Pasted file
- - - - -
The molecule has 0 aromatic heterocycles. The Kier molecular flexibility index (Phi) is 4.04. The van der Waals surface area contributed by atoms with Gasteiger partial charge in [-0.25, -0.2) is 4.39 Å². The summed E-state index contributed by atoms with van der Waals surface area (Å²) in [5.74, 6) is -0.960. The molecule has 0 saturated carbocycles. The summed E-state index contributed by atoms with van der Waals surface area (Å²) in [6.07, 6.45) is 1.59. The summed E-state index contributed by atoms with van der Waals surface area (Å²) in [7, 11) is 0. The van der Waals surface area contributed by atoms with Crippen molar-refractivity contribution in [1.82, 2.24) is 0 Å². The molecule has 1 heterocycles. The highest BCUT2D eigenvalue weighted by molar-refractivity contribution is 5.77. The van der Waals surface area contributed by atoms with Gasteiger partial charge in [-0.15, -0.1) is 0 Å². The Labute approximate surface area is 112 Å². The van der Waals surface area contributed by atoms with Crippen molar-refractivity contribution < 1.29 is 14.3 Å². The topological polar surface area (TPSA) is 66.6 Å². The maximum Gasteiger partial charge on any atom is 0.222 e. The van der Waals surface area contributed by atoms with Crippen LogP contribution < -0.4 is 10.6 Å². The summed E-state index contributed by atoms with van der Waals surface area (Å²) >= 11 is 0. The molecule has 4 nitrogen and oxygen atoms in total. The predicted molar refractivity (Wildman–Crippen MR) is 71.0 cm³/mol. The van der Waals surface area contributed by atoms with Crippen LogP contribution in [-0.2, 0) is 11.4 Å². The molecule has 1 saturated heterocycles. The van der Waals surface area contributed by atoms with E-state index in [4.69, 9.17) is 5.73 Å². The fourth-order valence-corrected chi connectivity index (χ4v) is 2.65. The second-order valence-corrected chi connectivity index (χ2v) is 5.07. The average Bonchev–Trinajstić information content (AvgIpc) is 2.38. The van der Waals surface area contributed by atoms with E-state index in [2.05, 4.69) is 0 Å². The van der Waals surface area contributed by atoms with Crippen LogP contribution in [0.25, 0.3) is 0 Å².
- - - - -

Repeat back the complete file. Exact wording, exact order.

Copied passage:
The molecule has 0 aromatic heterocycles. The Kier molecular flexibility index (Phi) is 4.04. The van der Waals surface area contributed by atoms with Gasteiger partial charge in [-0.25, -0.2) is 4.39 Å². The summed E-state index contributed by atoms with van der Waals surface area (Å²) in [5.74, 6) is -0.960. The molecule has 0 saturated carbocycles. The summed E-state index contributed by atoms with van der Waals surface area (Å²) in [6.07, 6.45) is 1.59. The summed E-state index contributed by atoms with van der Waals surface area (Å²) in [7, 11) is 0. The van der Waals surface area contributed by atoms with Crippen molar-refractivity contribution in [1.82, 2.24) is 0 Å². The molecule has 1 heterocycles. The highest BCUT2D eigenvalue weighted by molar-refractivity contribution is 5.77. The van der Waals surface area contributed by atoms with Gasteiger partial charge in [-0.15, -0.1) is 0 Å². The Labute approximate surface area is 112 Å². The van der Waals surface area contributed by atoms with Crippen molar-refractivity contribution < 1.29 is 14.3 Å². The topological polar surface area (TPSA) is 66.6 Å². The maximum Gasteiger partial charge on any atom is 0.222 e. The van der Waals surface area contributed by atoms with Crippen LogP contribution < -0.4 is 10.6 Å². The summed E-state index contributed by atoms with van der Waals surface area (Å²) >= 11 is 0. The molecule has 4 nitrogen and oxygen atoms in total. The predicted molar refractivity (Wildman–Crippen MR) is 71.0 cm³/mol. The van der Waals surface area contributed by atoms with Crippen LogP contribution in [-0.2, 0) is 11.4 Å². The molecule has 1 saturated heterocycles. The van der Waals surface area contributed by atoms with E-state index in [4.69, 9.17) is 5.73 Å². The fourth-order valence-corrected chi connectivity index (χ4v) is 2.65. The second-order valence-corrected chi connectivity index (χ2v) is 5.07. The average Bonchev–Trinajstić information content (AvgIpc) is 2.38. The van der Waals surface area contributed by atoms with E-state index in [2.05, 4.69) is 0 Å². The van der Waals surface area contributed by atoms with Crippen LogP contribution in [0.25, 0.3) is 0 Å².